the korean war veterans memorial {travel theme: still}

Tuesday, December 17: Ailsa’s travel theme (Where’s my backpack?) for this week, Still, brought to mind the Korean War Veterans Memorial in Washington, D.C.  The Korean War is considered to have ended when the Armistice was signed on July 27, 1953, but there has never been a peace treaty.  South Korean and American troops still face off against North Korean troops today at the 38th parallel, commonly called the DMZ.

The Korean War Veterans Memorial sits in Washington, D.C.’s West Potomac Park, just south of the Reflecting Pool on the National Mall. It commemorates those who served in the Korean War.

The main memorial is in the form of a triangle intersecting a circle. More than 2,500 photographic, archival images representing the land, sea and air troops who supported those who fought in the war are sandblasted on the 100 ton wall of highly polished “Academy Black” granite from California.

the main memorial of the Korean Veterans War Memorial
the main memorial of the Korean Veterans War Memorial

Within the walled triangle are 19 stainless steel statues, each larger than life-size, between 7 feet 3 inches and 7 feet 6 inches tall; each weighs nearly 1,000 pounds. The figures represent a squad on patrol, drawn from each branch of the armed forces; fourteen of the figures are from the U.S. Army, three are from the Marine Corps, one is a Navy corpsman, and one is an Air Force Forward Air Observer. They are dressed in full combat gear, dispersed among strips of granite and juniper bushes which represent the rugged terrain of Korea (Wikipedia: Korean War Veteran’s Memorial).

17 stainless steel larger-than-life statues represent a patrol squad
17 stainless steel larger-than-life statues represent a patrol squad
patrol squad in Korea
patrol squad in Korea

According to History.com, on June 25, 1950, the Korean War began when some 75,000 soldiers from the North Korean People’s Army poured across the 38th parallel, the boundary between the Soviet-backed Democratic People’s Republic of Korea to the north and the pro-Western Republic of Korea to the south. This invasion was the first military action of the Cold War. By July, American troops had entered the war on South Korea’s behalf. As far as American officials were concerned, it was a war against the forces of international communism itself. After some early back-and-forth across the 38th parallel, the fighting stalled and casualties mounted with nothing to show for them. Meanwhile, American officials worked anxiously to fashion some sort of armistice with the North Koreans. The alternative, they feared, would be a wider war with Russia and China–or even, as some warned, World War III. Finally, in July 1953, the Korean War came to an end. In all, some 5 million soldiers and civilians lost their lives during the war. The Korean peninsula is still divided today.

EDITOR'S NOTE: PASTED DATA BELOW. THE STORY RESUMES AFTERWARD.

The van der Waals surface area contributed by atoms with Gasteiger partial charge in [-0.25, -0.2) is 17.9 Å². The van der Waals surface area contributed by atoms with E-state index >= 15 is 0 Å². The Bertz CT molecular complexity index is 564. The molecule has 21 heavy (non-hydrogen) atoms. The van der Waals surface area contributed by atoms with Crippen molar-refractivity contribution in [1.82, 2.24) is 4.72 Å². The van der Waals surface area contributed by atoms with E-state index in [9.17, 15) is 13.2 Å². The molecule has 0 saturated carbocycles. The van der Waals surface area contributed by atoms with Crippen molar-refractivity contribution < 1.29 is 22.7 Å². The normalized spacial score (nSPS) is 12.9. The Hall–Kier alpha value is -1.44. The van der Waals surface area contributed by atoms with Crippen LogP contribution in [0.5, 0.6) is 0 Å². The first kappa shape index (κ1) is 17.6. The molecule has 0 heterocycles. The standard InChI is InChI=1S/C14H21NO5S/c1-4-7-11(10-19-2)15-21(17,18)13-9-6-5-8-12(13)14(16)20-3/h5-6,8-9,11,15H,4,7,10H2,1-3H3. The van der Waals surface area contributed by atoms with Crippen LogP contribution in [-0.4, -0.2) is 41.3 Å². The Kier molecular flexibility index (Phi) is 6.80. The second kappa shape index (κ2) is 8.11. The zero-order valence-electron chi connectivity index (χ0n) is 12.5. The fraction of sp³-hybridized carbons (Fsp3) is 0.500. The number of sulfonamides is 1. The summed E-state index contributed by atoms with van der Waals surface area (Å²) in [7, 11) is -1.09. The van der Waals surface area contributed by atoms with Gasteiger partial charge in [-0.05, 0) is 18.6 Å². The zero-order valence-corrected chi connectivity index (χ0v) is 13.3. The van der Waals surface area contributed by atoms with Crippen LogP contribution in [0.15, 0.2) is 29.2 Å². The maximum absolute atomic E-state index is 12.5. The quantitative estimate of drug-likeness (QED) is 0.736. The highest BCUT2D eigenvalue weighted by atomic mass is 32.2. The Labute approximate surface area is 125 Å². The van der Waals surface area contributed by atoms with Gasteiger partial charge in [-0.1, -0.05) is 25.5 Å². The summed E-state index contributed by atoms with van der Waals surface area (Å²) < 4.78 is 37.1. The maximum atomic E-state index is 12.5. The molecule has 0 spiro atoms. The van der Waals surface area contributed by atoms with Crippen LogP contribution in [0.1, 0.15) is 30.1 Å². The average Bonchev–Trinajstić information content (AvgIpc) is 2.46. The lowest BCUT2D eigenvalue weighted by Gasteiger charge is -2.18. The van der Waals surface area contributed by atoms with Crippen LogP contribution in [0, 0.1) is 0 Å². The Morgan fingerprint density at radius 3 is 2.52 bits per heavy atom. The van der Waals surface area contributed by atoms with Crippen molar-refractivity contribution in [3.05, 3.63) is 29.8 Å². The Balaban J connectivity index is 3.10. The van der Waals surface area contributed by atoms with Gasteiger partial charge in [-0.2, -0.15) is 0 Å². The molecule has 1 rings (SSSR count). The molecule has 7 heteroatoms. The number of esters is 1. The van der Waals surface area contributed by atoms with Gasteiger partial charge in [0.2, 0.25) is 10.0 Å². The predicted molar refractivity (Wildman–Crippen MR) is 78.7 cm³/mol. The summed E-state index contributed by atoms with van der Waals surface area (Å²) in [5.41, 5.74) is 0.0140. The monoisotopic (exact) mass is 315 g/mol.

patrol squad in Korea
patrol squad in Korea

The United Nations Command, supported by the United States, the North Korean People’s Army, and the Chinese People’s Volunteers, signed the Armistice Agreement on 27 July 1953 to end the fighting. The Armistice also called upon the governments of South Korea, North Korea, China and the United States to participate in continued peace talks. The war is considered to have ended at this point, even though there was no peace treaty.  North Korea nevertheless claims that it won the Korean War (Wikipedia: Korean War).

patrol squad
patrol squad